John Butch Murtagh from Oak Park, Illinois  

Posted: May 29th, 2013 3:02 PM

Jeff - If you traveled throughout the world, you know that the CTA is not "the most dangerous place in the world". I have used the Red, Green, and Blue lines late at night and have never encountered an incident. Yes, I do not carry a gun. The CTA at Night is a place to be alert, not a place to be fearful.

Jeff Hoebing from Quincy  

Posted: May 29th, 2013 1:54 PM

I am a retired Army Officer. Could have retired anywhere in the world. I chose to return to Illinois (I question why everyday...). As a retired LEO I too carry a concealed firearm anywhere in the USA. Sad fact is we need all firepower on the streets of our cities to protect our freedoms I have already fought defending. At 10pm at night a Chicago transit train is one of the most dangerous places on earth.

Uncommon Sense  

Posted: May 29th, 2013 1:42 PM

So how many murders/crimes are committed by concealed carry permit holders? Since something like 80% shooters & victims have criminal records and known gang bangers, I don't think concealed carry gun owners are the issue...nothing like those pesky facts to mess up a liberal argument.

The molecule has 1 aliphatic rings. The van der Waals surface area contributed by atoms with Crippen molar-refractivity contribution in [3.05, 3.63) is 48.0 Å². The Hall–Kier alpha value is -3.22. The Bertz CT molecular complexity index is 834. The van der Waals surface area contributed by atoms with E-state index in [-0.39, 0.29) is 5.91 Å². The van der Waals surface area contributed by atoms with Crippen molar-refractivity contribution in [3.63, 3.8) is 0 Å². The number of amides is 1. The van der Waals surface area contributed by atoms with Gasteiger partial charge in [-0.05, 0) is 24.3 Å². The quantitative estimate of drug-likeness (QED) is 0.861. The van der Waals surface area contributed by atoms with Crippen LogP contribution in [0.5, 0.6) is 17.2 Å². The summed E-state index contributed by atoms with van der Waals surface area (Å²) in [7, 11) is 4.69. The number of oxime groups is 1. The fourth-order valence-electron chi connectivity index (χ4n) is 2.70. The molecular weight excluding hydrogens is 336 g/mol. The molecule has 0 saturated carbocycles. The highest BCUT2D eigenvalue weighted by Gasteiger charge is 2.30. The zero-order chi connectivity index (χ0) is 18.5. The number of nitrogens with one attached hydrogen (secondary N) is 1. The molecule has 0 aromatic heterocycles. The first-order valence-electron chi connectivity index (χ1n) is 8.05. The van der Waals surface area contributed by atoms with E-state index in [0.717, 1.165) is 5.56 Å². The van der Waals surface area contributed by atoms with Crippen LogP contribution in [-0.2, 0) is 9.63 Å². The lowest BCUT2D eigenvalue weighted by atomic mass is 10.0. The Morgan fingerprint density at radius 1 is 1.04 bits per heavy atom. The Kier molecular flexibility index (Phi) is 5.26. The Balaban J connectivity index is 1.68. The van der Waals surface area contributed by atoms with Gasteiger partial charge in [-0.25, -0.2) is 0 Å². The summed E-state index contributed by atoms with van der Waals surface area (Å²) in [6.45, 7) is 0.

Posted: May 29th, 2013 12:39 PM

Duty to Inform (DTI) was placed in Phelps bill by NRA contract lobbyist Todd Vandermyde NOT the Chicago Machine. Any cop off duty, out of uniform or a police impersonator can approach a citizen and they must volunteer that they are armed. If the cop lies and says you did not inform, they can arrest and charge with 6 mo. or 1 yr. in jail! NRA likes to use Chicago folks like Otis McDonald for lawsuits. Too bad if folks in Chicago get set up and murdered by cops like Jon Burge. Thanks Todd!

Ray Simpson from Oak Park  

Posted: May 29th, 2013 11:52 AM

Before we demonize concealed carry we must understand that the reason for it's existence is the total failure of our government to protect us from bad people. If our legal system would take a zero tolerance to armed violence and put violators behind bars we would not need to defend ourselves. Law enforcement does the best it can under the rules, but cannot escort every citizen when they leave home. There is a presumption that you practice personal care and if you need to be in dangerous situations then take precautions. 100 good citizens with concealed carry permits are far less dangerous than 1 punk who wants your stuff!